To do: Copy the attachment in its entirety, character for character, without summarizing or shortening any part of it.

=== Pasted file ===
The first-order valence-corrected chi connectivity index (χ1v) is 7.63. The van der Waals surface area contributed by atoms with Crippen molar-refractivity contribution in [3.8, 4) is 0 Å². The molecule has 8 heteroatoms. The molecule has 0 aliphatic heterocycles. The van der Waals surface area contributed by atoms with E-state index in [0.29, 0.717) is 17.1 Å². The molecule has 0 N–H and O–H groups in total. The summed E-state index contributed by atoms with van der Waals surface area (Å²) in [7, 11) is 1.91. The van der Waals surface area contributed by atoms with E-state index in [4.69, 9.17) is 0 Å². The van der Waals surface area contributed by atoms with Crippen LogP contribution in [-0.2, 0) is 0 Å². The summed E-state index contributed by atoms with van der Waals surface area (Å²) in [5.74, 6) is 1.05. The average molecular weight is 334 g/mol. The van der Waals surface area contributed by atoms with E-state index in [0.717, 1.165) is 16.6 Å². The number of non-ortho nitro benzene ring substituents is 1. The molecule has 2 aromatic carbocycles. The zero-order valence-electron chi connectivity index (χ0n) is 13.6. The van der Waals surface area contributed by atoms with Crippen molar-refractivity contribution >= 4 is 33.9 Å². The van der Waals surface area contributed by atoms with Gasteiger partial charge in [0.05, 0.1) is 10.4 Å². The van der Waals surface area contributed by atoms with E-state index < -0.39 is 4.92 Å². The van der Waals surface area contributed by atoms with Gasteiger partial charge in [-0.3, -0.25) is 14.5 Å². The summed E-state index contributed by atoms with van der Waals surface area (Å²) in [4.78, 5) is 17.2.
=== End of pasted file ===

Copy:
The first-order valence-corrected chi connectivity index (χ1v) is 7.63. The van der Waals surface area contributed by atoms with Crippen molar-refractivity contribution in [3.8, 4) is 0 Å². The molecule has 8 heteroatoms. The molecule has 0 aliphatic heterocycles. The van der Waals surface area contributed by atoms with E-state index in [0.29, 0.717) is 17.1 Å². The molecule has 0 N–H and O–H groups in total. The summed E-state index contributed by atoms with van der Waals surface area (Å²) in [7, 11) is 1.91. The van der Waals surface area contributed by atoms with E-state index in [4.69, 9.17) is 0 Å². The van der Waals surface area contributed by atoms with Crippen LogP contribution in [-0.2, 0) is 0 Å². The summed E-state index contributed by atoms with van der Waals surface area (Å²) in [5.74, 6) is 1.05. The average molecular weight is 334 g/mol. The van der Waals surface area contributed by atoms with E-state index in [0.717, 1.165) is 16.6 Å². The number of non-ortho nitro benzene ring substituents is 1. The molecule has 2 aromatic carbocycles. The zero-order valence-electron chi connectivity index (χ0n) is 13.6. The van der Waals surface area contributed by atoms with Crippen molar-refractivity contribution >= 4 is 33.9 Å². The van der Waals surface area contributed by atoms with Gasteiger partial charge in [0.05, 0.1) is 10.4 Å². The van der Waals surface area contributed by atoms with E-state index < -0.39 is 4.92 Å². The van der Waals surface area contributed by atoms with Gasteiger partial charge in [-0.3, -0.25) is 14.5 Å². The summed E-state index contributed by atoms with van der Waals surface area (Å²) in [4.78, 5) is 17.2.